By Natalie Pace
Don’t e-file your return before reviewing the following tax tips. You might be overlooking thousands of dollars in tax credits, retirement account contributions and more. The Obama Administration has given Americans big tax incentives for going green, so if you made any energy efficient improvements, you could qualify. And if you didn’t in 2010, but have been wanting to, most green incentives are still available in 2011.
- IRA Contributions: You can still contribute to your IRA and receive credit for 2010, up until April 15, 2011.
Learn more about contributing to your IRA NOW on the IRA contribution page at IRS.gov. If you use a software program, like Turbo Tax, they will automatically encourage you to make your IRA contribution before completing your tax form. Your accountant is likely doing the same, and it’s an excellent idea. (Simply search for IRA on the IRS.gov page.) Note that Roth IRA contributions are not tax deductible.
- Charitable Contributions. Your charitable contribution is tax deductible, if you file the right form. While contributions to the Japanese earthquake, tsunami and nuclear crisis may have to be declared on the 2011 tax return, if you donated to Haiti last year, that can and should be included in the 2010 tax return.
- Health Savings Accounts. Here’s another way to increase your assets and beautify your bottom line, while giving less to Uncle Sam AND the insurance company. Health Savings Accounts work best for healthy people who have the ability to purchase catastrophic health insurance, while contributing to a tax-deductible retirement plan that can be invested for gains. Catastrophic insurance could save you hundreds of dollars in insurance premiums per month, some of which can be deposited into your HSA for investments and gains that will eventually become part of your retirement strategy. If you don’t need to dip into this account, it rolls over year after year until you retire. And in the meantime, you also get a write-off for contributing and are not taxed on gains you might make through investing the money. You must be a “qualified individual,” but opening a HSA through a discount brokerage, like TD AMERITRADE or Schwab, is easy. To learn more, visit IRS.Gov and enter Health Savings Accounts in the search box.
- Free Federal Online Filing is the easiest way to do your taxes. For a list of qualified software companies, click on the FREE File icon on the home page at IRS.Gov. Many of these programs ask as many questions as most accountants and aim to include the deductions you qualify for. And it’s FREE for low-income easy-filers.
- Education. You may be able to deduct education costs for yourself and/or a student in your immediate family. You may also be able to take an early distribution from an IRA without paying the early distribution penalty and additional taxes, if the withdrawal was made to cover a qualified education expense. And if the education is work-related, you may qualify for a business deduction. Most of the benefits apply to higher education. For additional information, read publication 970 at IRS.gov.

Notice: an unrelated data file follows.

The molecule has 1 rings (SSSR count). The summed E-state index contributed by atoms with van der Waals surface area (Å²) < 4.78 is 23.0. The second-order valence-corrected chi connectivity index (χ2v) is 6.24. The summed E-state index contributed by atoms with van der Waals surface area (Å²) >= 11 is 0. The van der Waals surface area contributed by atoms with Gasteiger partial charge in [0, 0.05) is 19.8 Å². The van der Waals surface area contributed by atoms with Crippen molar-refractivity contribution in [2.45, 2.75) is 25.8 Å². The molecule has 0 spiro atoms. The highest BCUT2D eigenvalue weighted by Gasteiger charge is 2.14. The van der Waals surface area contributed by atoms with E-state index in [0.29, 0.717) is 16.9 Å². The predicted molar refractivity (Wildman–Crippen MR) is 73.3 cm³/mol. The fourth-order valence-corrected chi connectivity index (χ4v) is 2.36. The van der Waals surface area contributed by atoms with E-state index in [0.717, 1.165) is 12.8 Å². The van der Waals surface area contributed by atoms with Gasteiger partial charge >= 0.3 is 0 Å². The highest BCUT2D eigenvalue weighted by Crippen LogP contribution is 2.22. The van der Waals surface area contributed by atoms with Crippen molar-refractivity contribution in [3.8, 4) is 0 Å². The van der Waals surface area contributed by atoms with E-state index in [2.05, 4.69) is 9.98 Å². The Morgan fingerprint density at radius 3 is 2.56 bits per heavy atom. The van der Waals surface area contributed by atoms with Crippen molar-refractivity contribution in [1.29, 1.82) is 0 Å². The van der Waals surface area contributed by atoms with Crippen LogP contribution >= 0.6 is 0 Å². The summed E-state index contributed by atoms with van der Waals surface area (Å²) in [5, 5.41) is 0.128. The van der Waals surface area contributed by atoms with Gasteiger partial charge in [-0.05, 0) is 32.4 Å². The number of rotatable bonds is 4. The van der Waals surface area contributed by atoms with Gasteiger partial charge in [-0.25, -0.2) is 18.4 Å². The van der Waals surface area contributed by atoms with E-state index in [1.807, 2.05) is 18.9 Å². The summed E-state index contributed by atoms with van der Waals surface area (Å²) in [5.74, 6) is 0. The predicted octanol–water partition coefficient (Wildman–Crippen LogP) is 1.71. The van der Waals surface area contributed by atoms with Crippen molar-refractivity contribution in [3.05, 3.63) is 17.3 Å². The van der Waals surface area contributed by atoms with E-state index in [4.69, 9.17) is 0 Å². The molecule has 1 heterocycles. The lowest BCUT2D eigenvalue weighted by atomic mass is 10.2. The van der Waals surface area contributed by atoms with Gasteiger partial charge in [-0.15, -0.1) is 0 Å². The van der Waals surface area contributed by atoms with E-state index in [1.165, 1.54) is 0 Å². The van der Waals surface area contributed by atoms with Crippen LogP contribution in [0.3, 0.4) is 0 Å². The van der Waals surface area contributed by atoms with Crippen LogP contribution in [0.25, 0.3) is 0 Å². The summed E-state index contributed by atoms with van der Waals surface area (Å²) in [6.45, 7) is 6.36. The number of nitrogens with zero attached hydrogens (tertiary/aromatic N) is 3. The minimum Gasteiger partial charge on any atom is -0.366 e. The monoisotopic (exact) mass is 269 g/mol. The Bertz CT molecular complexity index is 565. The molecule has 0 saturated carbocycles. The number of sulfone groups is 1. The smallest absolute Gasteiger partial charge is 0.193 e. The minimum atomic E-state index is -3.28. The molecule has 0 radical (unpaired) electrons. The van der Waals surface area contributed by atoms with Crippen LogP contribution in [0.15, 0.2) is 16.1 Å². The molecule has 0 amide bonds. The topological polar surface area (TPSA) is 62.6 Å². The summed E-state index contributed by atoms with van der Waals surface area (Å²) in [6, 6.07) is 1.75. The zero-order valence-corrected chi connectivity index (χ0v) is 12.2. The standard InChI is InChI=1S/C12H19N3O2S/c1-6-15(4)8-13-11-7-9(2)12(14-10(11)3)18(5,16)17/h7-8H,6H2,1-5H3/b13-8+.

- Electric Vehicles and Energy Efficiency. If you purchased an EV, made energy efficient improvements to your home (like insulation or window improvements) or installed solar or wind energy products, you could qualify for a quite large tax credit. EV credits go up to $7,500 and wind/solar power products can be as high as 30% of the purchase price. For more information, go to the IRS Tax Tip # 2011-49, which was issued on March 11, 2011. If you want to buy an EV, but haven’t yet, this tax credit is good now through 2014, or whenever the auto manufacturer sells 200,000 vehicles, while the Residential Energy Efficient Property Credit is good through 2016.At $4.40/gallon, it costs $66 to gas up, whereas reecharging an electriccar costs about $5. The Tesla Roadster can go 244 miles on a charge (according to the EPA). So, $5 is equal to a $66 tank of gas. If you gas up once a week, you’re spending $3500 annually, which could be replaced with a bill of $260. Combine that with up to $7500 tax credit for purchasing an EV and you get your dough back quite fast.
- FAQs. Wonder what tax laws have changed this year? What age your kids must be before you can no longer declare them? If you can claim a college student as a dependent? Check out the Frequently Asked Questions page of IRS.Gov. Again, remember that the online tax services update their software annually to reflect changes in the law, so if you are using one, it’s much more time efficient than trying to read all of the fine print on your own.
About Natalie Pace:
Natalie Pace is the author of You Vs. Wall Street. She is a repeat guest on Fox News, CNBC, ABC-TV and a contributor to HuffingtonPost.com, Forbes.com, Sohu.com and BestEverYou.com. As a philanthropist, she has helped to raise more than two million for Los Angeles public schools and financial literacy. Follow her on http://www.facebook.com/NWPace, and on YouTube.com/NataliePaceDOTCOM. For more information please visit, http://www.nataliepace.com.